On Lampedusa, there's sympathy for migrants — as long as they don't stay
LAMPEDUSA, Italy — The small harbor in Lampedusa is crowded with a fleet of dilapidated wooden and metal smuggler's boats, some half-submerged. Discarded life jackets, filthy clothes and plastic water bottles float in the sea.
It's the debris of thousands of migrants who recently arrived on the shores of this small Italian island. Lampedusa is the closest piece of European territory to North Africa, so many migrants who make the perilous journey across the Mediterranean land there first. It is the gateway to Europe.
On the dock, aid workers and medical staff — pale from lack of sleep — help men and families clamber out of two more boats that just arrived from Tunisia.
Some 12,000 people — more than twice the population of this island — arrived here in a single week this month, according to deputy mayor Attilio Lucia. With the reception center overwhelmed, the migrants, bedraggled and hungry, walked into Lampedusa town in search of help. They crowded streets lined with restaurants and trinket shops for tourists.
Islanders showed compassion. Many opened their doors to give the migrants a place to wash. Restaurants donated food. And the owner of one ice cream shop handed out gelato.
"Everyone helped. Everyone. What else are we meant to do?" says Mario Verde, a resident sitting with friends on a stone bench in the main square. "These are people, like us."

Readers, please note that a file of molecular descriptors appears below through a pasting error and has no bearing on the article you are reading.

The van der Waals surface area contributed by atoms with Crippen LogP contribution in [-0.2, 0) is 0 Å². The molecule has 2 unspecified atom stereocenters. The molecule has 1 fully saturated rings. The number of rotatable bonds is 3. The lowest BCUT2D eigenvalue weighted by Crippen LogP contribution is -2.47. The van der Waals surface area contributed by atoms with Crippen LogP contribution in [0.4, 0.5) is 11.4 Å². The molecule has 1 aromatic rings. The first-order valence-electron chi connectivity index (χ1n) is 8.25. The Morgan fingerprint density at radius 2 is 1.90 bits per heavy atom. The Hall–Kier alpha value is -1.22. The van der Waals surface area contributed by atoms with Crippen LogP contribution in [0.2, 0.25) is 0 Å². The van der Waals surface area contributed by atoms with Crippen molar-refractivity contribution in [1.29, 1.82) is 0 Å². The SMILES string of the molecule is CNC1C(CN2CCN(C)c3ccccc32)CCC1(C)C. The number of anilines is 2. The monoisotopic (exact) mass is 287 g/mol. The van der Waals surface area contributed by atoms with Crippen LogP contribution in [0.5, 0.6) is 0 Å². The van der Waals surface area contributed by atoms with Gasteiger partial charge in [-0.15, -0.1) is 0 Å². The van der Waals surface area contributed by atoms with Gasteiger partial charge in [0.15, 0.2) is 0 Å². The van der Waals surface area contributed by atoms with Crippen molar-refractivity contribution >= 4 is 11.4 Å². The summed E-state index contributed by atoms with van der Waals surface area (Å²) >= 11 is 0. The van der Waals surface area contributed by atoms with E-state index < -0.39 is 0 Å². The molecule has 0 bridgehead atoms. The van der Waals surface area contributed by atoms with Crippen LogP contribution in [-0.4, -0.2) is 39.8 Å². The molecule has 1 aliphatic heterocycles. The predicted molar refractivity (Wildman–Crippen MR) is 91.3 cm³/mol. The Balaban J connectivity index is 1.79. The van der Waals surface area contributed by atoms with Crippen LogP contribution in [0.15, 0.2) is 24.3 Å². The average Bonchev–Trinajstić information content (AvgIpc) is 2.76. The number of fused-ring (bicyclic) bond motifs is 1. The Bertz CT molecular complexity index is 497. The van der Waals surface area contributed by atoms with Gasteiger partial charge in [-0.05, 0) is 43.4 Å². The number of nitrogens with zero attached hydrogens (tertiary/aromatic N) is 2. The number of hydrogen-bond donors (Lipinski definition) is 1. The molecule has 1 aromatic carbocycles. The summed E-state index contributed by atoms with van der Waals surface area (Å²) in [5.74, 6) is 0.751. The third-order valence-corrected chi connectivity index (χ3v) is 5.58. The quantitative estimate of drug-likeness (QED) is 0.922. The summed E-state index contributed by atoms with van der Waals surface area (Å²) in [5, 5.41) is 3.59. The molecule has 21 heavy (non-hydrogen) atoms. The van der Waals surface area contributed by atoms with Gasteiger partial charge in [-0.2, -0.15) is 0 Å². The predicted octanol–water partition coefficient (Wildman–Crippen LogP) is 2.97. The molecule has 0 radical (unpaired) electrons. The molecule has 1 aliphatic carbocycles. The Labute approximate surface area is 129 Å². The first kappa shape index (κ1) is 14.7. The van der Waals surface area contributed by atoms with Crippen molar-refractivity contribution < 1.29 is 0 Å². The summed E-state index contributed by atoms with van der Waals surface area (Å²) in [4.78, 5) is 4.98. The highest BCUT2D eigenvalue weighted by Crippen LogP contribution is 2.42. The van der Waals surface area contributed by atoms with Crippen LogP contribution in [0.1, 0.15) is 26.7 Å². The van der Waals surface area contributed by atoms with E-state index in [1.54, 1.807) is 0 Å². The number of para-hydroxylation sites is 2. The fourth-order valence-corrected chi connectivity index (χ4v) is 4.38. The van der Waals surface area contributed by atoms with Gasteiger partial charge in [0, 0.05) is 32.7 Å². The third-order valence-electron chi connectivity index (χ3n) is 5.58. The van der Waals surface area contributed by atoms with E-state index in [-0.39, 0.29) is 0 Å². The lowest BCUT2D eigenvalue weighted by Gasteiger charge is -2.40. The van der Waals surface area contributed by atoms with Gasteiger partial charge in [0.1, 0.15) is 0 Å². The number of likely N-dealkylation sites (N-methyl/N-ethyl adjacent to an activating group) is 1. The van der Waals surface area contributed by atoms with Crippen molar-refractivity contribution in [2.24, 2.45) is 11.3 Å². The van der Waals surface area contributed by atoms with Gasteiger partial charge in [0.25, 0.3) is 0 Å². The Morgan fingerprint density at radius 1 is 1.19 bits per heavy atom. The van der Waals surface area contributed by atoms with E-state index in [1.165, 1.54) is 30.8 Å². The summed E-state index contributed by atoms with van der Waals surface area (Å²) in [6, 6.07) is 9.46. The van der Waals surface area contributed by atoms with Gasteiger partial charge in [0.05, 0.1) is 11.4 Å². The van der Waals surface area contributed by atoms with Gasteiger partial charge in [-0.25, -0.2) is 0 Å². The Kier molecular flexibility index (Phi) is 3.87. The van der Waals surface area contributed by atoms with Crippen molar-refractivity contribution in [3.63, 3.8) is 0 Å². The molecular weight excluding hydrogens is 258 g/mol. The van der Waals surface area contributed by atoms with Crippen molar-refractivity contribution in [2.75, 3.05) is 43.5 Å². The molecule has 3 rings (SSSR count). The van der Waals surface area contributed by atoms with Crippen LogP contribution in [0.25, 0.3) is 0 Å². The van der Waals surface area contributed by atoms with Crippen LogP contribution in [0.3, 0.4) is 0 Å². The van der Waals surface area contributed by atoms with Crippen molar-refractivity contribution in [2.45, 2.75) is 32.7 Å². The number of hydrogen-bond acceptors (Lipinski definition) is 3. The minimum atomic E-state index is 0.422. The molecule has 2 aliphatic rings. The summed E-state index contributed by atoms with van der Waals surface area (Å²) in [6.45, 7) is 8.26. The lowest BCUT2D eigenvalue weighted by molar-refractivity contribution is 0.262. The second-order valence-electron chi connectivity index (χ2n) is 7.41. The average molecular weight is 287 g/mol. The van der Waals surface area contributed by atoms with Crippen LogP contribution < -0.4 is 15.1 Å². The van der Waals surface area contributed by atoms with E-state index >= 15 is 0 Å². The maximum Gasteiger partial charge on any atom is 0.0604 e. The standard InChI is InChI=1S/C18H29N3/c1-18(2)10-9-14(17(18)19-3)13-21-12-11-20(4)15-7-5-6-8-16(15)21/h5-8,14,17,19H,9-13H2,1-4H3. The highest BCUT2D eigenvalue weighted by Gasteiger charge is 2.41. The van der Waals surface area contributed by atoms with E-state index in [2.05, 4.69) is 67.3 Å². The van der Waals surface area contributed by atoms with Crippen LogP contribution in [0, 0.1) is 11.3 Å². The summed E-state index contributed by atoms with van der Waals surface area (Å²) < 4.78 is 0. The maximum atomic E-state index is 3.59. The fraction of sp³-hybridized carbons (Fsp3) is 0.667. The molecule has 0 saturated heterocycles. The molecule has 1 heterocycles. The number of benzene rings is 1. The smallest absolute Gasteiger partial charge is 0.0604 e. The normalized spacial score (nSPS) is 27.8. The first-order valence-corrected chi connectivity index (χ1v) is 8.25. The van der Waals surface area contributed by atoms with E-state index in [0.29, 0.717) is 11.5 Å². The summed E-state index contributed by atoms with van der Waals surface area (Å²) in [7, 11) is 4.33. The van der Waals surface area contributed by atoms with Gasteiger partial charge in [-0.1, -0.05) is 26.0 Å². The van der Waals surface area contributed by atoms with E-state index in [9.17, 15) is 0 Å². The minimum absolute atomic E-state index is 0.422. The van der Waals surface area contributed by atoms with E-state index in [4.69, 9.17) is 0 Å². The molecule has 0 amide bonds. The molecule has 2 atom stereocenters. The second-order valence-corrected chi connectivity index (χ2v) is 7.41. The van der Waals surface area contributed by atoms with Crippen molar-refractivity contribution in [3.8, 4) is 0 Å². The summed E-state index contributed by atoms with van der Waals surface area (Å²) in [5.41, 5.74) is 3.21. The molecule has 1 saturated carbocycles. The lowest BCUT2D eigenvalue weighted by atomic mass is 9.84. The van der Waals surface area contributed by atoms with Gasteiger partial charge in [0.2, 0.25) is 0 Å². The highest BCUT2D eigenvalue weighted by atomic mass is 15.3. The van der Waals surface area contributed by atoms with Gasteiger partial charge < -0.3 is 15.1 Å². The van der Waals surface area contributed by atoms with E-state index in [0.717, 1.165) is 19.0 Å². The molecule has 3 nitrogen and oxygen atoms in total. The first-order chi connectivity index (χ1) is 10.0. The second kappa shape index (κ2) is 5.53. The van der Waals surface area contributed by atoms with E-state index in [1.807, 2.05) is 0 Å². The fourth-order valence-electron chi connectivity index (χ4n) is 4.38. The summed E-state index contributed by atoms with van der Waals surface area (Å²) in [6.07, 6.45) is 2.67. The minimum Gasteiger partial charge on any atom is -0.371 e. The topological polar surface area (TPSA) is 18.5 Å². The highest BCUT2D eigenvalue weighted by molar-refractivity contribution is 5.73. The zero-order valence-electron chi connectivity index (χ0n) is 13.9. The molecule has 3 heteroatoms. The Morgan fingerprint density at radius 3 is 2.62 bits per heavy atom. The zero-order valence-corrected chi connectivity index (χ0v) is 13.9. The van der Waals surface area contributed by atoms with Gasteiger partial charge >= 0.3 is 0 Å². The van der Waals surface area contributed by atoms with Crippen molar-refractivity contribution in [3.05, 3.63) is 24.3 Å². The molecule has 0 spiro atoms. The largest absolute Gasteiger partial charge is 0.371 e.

Lampedusa's fishermen tell stories of saving migrants' lives at sea or recovering the bodies of the drowned. Migrants from across Africa and the Middle East pile into small boats, hoping for a better future in Europe. But many of the boats sink or capsize in the Mediterranean, leading to over 2,000 deaths so far this year, according to the International Organization for Migration. The real figure is likely higher because there likely are boats that sink that are not recorded.
In Lampedusa, although there's sympathy for the migrants, the topic is also very sensitive. In the local hospital, there are separate gynecologists to treat migrants and local women.
The decision is intended to show all patients are equal, "so that no pregnant woman comes across as superior to the other," explains Moussa Koulibaly.
Koulibaly works for the local authority as an interpreter between the Italian emergency services and migrants, many of whom speak French and tribal languages. He arrived in Italy from Guinea in 2017 and has since coauthored a book about how he managed to integrate into society through taekwando.
"Sport helps unify people," he says in his now-perfect Italian. "But still, it was extremely difficult — psychologically, physically, culturally — to start a new life."
Now he tries to help those he meets through his work.
"When the migrants arrive at the port, they sometimes tut and hiss and kiss their teeth to catch someone's attention. This is normal in lots of African countries," he says.
Laughing warmly, he says: "I tell them: 'Hey, don't ever do that, brother; it's rude here!'"
Even as Lampedusans help the migrants, the situation has infuriated many who want the Italian government to do more to stop the arrivals.
At a café in town, a group of local men and woman are in a heated debate.